March 19, 2006
So a million idiots go on a march in Paris and across France.
Those aged under 26 can be fired without a reason given during the first two years in a job. Protesters argue that the plan - a personal initiative of the prime minister - increases job insecurity and undermines France's highly protective code de travail (work code).
"We are not disposable, we deserve better," said Aurélie Silan, 20, a student. "Aren't we the future of France?" Arms raised at the front of the Paris protest, Cécile, 21, a Sorbonne student, chanted "Resistance: the fight goes on, for youth, for wages, for employees. The government is at fault. We will stand firm."
A government spokesman said that "[our] hand is outstretched, the door is open" to discuss ways of "improving" the scheme, but that it would not be scrapped.
At about 23 per cent, youth unemployment in France is twice the national average, and one of the highest in Europe. Young people take eight to 11 years to secure their first full-time staff contract.
Isn’t idiots too strong a word? No. It’s so damn hard to fire someone in France that firms desperately try not to hire them in the first place. Look at that 8-11 years number!
By making it easier to fire then there’ll be more jobs offered. Quite simply, too much job security means too few jobs on offer. Of the various forms of welfare state (roughly, Scandanavian, Mediterranean, Anglo Saxon), France has chosen the worst one.
I know that little piece of economic wisdom has been well chewed over elsewhere. The only thing that surprises me is that there are a million idiots in France who don’t get it.
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» Tens of Thousands Part 2 from L'Ombre de l'Olivier
Unlike the fiizzle of the anti-war protests, the anti-jobs protests in France really did get "tens of thousands" of participants. In my earlier posts on the subject I put the cause down to selfishness, but I'm beginning to think that I may have been ... [Read More]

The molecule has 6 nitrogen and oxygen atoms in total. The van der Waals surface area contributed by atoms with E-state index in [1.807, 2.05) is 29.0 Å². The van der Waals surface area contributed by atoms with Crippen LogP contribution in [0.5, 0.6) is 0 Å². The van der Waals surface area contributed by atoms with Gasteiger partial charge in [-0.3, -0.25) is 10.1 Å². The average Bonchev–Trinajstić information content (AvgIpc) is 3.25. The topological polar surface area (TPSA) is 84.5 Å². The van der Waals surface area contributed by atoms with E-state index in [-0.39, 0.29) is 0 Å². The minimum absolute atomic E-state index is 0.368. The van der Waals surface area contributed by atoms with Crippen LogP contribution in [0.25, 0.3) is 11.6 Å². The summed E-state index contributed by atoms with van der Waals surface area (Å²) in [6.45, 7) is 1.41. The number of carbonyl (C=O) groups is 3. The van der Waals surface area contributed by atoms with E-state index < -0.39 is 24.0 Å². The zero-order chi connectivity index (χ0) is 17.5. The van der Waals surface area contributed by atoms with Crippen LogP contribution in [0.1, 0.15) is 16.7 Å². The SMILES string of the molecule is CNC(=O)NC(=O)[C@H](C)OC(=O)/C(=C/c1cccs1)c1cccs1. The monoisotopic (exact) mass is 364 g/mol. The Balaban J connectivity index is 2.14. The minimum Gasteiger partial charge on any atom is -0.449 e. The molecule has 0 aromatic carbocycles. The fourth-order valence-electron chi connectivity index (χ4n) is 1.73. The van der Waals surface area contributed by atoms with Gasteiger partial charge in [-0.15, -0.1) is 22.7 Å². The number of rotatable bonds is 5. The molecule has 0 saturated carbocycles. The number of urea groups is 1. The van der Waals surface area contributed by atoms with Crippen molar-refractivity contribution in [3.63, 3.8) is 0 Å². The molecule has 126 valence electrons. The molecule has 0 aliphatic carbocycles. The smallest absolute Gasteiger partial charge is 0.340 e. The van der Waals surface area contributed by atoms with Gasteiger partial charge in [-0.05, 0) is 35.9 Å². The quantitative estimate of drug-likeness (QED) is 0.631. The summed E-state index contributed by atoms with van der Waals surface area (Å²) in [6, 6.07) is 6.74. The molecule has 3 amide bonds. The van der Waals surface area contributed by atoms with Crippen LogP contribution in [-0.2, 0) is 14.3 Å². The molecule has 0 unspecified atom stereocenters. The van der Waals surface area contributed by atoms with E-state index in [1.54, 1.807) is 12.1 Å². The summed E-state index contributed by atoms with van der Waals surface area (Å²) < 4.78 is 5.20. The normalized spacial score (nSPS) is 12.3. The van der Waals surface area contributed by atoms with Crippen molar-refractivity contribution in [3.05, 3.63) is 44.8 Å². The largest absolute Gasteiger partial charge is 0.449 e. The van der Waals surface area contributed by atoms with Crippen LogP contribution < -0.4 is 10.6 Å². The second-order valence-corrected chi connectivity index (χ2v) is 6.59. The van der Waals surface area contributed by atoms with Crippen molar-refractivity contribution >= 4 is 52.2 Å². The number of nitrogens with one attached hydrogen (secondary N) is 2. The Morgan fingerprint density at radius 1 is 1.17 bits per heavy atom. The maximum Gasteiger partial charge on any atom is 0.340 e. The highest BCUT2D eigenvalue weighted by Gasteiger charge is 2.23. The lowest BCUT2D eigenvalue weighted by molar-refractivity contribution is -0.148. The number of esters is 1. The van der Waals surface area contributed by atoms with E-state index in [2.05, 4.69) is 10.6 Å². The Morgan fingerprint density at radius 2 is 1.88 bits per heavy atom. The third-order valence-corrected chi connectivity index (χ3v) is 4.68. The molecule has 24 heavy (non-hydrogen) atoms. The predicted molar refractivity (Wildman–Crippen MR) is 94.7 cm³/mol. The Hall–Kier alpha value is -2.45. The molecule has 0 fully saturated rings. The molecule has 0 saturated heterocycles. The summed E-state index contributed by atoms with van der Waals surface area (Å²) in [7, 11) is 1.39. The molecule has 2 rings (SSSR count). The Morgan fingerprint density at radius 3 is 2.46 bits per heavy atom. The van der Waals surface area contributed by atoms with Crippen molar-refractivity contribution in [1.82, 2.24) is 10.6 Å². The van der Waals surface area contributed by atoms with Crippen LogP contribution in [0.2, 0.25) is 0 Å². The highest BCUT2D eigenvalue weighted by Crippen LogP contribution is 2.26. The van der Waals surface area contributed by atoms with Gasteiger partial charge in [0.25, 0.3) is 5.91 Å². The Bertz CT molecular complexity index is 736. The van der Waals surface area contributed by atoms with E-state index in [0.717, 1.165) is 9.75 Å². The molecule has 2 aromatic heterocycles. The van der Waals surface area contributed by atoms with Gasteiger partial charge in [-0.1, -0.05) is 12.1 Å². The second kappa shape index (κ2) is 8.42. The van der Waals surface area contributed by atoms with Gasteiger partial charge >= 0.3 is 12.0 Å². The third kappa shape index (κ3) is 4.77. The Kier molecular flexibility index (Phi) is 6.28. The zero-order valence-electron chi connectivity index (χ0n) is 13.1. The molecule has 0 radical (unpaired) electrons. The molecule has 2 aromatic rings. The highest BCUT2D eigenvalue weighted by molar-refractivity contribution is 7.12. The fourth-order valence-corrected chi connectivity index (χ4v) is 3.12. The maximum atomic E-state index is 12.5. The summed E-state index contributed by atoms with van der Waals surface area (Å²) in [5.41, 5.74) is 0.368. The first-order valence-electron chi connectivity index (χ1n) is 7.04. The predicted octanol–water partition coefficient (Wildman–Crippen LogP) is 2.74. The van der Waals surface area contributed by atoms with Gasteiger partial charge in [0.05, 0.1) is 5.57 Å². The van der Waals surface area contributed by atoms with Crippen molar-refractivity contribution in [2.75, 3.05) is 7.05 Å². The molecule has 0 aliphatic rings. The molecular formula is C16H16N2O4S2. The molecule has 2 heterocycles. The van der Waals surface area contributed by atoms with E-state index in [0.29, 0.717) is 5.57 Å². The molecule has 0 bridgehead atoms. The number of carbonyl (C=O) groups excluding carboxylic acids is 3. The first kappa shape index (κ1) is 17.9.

Tracked on Mar 19, 2006 12:31:06 PM
I haven't following this story really, so am presumably missing something crucial, but why does the need to give a 'reason' preclude a company from firing someone whenever they want.
All they say is - we want to fire you because we can't afford you / because you're doing a lousy job / etc.
Or does the reason currently have to be a good one?
Tim adds: The latter.
Posted by: Andy | Mar 19, 2006 11:04:18 AM
It is certainly true that the single greatest obstacle to job creation in France is a lack of job mobility, and this sclerosis is driven by the fear of being unable to climb back on the horse if you fall off, which is currently justified, but also a self-fulfilling prophecy. On the other hand, the plight of most young people in France is a bit of a nightmare, and whereas the CPE may well help initial employment, the accompanying lack of job security and therefore financial stability does nothing to improve this. Essentially, if you don't have a permanent job contract, you can't obtain credit because banks won't gamble on your future earnings. You can't rent a flat because the landlord won't gamble on your ability to pay the rent (unless your parents serve as guarantors, which is pretty much standard for those whose parents can or will do so). So you can't afford to buy suits for interviews or live where you're looking for a job. It reminds of "Lost in America" by Alice Cooper:
"I ain't got a car 'cause I ain't got a job,
I ain't got a job 'cause I can't go to school
I can't go to school 'cause I ain't got a car
So I'm looking for a girl with a job and a car.
And a house. With cable."
Posted by: The Militant Pine Marten | Mar 19, 2006 1:27:53 PM
Well, part of the story is indeed economic illiteracy (a real problem, here in France) but another part is that the reforms are percieved as too weak to successfully address the issue of unemployment...
Idiot? maybe not, or not only...
Posted by: Jean | Mar 19, 2006 1:48:30 PM
Idiots? don't forget how much fun it is to go on a demo and burn or throw stuff - maggie maggie maggie out out out!
Posted by: Judge | Mar 19, 2006 3:36:48 PM
Q. Aren't we the future of France?
A. If it listens to you, it doesn't have one.
Posted by: Andrew Zalotocky | Mar 19, 2006 10:32:18 PM
Well us Anglo-Saxons manage alright without such safeguards - in fact the French are complaining about us buying up large tracts of France so while the legislation change is not perfect its still good enough to take the plunge. The French are just scared of the water.
Posted by: Wolfie | Mar 20, 2006 10:12:28 AM
I so completely agree with you. I think it is time they *&#^$& grow up! But I do have an idea on what to do with these *idiots*. Check out my post today. :O)
Posted by: sara | Mar 24, 2006 2:36:17 PM